We can understand the frantic running back and forth of Mary Magdalene, Peter and "the other disciple" (as the Gospel excerpt puts it) in the early morning darkness that day of the Resurrection. The tortured body of Jesus they had placed securely in the tomb had vanished.
Fretting, Mary Magdalene made a guess as to what happened: "They have taken the Lord out of the tomb." Happily, news of a comforting sort better than Mary could possibly have imagined, came her way. She says "I have seen the Lord" – words enough to lead to a serene Easter reflection.
But at that exact moment, my doorbell sounded; the line of thought turned sharply. I opened to a familiar 35-year-old face, not that of a confidant but that of James, a person known to me and one in whom I have developed a certain trust.
He comes often. Now and then he offers to do a chore around the property, but always he comes in the hope of "a few dollars" – a hope almost always realized. This time something seemed amiss.
"Anything wrong?" I asked from the half-open doorway.
CNS PHOTO | COURTESY OF ALINARI ART RESOURCE
'They have taken my Lord out of the tomb.'
"Yeah! I jus' spent the night in jail. Cop picked me up for trespassin' at that big store on the north side." He tightened his ponytail.
"But I didn't do nothing. Some guy used my name. Purty sure I know him. Some store guy phoned the cops. Cop grabbed me off the street – put me in jail overnight. Somebody must look like me."
Taken aback by this account, I said, "Of course you told the policeman it wasn't you?"
"Yeah! He didn't believe me. He had my name right. Just like the store guy said. Into jail in the police station over night. This mornin' cop drove me over to the courthouse and stuck me in the cell there till I went before the judge. Didn't get no breakfast."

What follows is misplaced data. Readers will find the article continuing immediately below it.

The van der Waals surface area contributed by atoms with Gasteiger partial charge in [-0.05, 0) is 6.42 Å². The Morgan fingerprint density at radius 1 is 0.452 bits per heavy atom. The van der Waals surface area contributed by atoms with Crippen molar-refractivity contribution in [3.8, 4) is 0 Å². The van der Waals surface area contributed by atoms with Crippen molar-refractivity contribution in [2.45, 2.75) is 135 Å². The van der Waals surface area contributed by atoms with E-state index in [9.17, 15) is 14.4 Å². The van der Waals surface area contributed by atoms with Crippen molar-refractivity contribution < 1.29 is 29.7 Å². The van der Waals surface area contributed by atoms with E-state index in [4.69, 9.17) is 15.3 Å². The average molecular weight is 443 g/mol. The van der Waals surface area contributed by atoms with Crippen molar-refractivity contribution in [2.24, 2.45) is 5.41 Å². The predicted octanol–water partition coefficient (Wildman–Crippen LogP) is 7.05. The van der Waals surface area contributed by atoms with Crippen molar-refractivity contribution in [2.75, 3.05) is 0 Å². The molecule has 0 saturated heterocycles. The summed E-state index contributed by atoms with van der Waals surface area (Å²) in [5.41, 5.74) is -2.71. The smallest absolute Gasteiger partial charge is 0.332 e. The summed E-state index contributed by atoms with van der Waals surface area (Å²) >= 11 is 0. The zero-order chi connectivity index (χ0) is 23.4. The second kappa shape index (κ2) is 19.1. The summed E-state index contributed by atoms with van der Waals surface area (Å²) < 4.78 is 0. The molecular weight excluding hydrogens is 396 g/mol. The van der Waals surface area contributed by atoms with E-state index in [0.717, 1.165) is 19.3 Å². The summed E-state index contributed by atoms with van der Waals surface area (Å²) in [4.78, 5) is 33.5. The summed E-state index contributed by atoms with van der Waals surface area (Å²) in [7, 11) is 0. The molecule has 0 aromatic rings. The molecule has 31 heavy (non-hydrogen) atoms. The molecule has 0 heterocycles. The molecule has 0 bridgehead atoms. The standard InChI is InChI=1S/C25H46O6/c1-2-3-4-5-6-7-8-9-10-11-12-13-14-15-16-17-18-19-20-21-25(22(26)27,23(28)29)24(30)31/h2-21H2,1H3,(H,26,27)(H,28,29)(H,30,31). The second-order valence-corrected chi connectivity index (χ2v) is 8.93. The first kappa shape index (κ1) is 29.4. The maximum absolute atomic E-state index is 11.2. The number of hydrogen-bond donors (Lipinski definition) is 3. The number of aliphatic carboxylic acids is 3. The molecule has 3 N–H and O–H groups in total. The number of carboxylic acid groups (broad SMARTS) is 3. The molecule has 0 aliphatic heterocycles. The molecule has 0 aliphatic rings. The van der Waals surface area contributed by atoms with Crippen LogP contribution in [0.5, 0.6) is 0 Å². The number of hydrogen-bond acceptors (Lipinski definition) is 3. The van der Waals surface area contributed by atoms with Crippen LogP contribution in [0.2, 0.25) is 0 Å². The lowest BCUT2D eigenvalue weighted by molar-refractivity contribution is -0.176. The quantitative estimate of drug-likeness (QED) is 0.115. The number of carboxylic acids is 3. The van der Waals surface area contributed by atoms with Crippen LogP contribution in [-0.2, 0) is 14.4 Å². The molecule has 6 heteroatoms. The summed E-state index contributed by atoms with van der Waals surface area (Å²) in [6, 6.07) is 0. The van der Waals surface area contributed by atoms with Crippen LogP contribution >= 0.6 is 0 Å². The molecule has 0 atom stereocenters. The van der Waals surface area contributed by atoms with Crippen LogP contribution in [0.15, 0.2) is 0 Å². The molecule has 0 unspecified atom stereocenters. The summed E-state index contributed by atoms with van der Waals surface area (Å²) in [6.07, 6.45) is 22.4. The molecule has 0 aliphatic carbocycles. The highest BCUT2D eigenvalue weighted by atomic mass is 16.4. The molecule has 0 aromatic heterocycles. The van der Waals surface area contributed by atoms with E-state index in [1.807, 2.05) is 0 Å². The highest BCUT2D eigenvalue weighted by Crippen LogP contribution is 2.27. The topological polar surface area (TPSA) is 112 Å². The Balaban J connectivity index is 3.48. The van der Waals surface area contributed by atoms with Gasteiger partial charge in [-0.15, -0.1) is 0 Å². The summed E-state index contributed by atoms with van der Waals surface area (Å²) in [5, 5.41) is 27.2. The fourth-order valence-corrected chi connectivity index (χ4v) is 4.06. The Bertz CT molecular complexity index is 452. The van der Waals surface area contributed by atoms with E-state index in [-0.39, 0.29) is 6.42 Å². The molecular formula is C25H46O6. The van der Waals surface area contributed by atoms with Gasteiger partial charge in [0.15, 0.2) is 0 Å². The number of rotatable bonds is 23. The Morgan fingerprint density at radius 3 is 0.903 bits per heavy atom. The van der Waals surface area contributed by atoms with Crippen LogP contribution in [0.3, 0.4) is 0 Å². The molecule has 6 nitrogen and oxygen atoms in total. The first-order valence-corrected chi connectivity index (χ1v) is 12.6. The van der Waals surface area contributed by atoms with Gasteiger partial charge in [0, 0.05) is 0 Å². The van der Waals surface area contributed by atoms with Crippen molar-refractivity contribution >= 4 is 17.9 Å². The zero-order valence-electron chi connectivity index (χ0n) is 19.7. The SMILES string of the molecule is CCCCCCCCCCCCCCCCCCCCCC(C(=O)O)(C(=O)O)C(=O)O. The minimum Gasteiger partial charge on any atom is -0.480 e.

In a strong voice he imitated his call from the jail cell, "Hey! Where's my breakfast?! Anyway, I didn't get none." He guffawed at the memory of his boldness.
"What happened when you went before the judge?"
"He asked my name, read off the cop's report of the trespassin' charge. Then he said 'Guilty or not guilty?'"
"This is a terrible story, James. What did you say?"
"I said 'Guilty!' The judge gave me a $300 fine. I got till sometime in July to pay it off. Have to get some kind of a job."
"Why on earth did you say guilty?"
"Lawyer told me to. Easier that way. I figgered I'd be goin' back to jail if I said not guilty. Can you help me out? Got any juice?" And then quietly, as if to himself "Jesus!"
Did he breathe a prayer or mutter an oath? I cannot say.
But I thought of Easter and the Resurrection and of how blinded systems entangle the innocent like Jesus . . . and James.
(Ralph Himsl: email@example.com)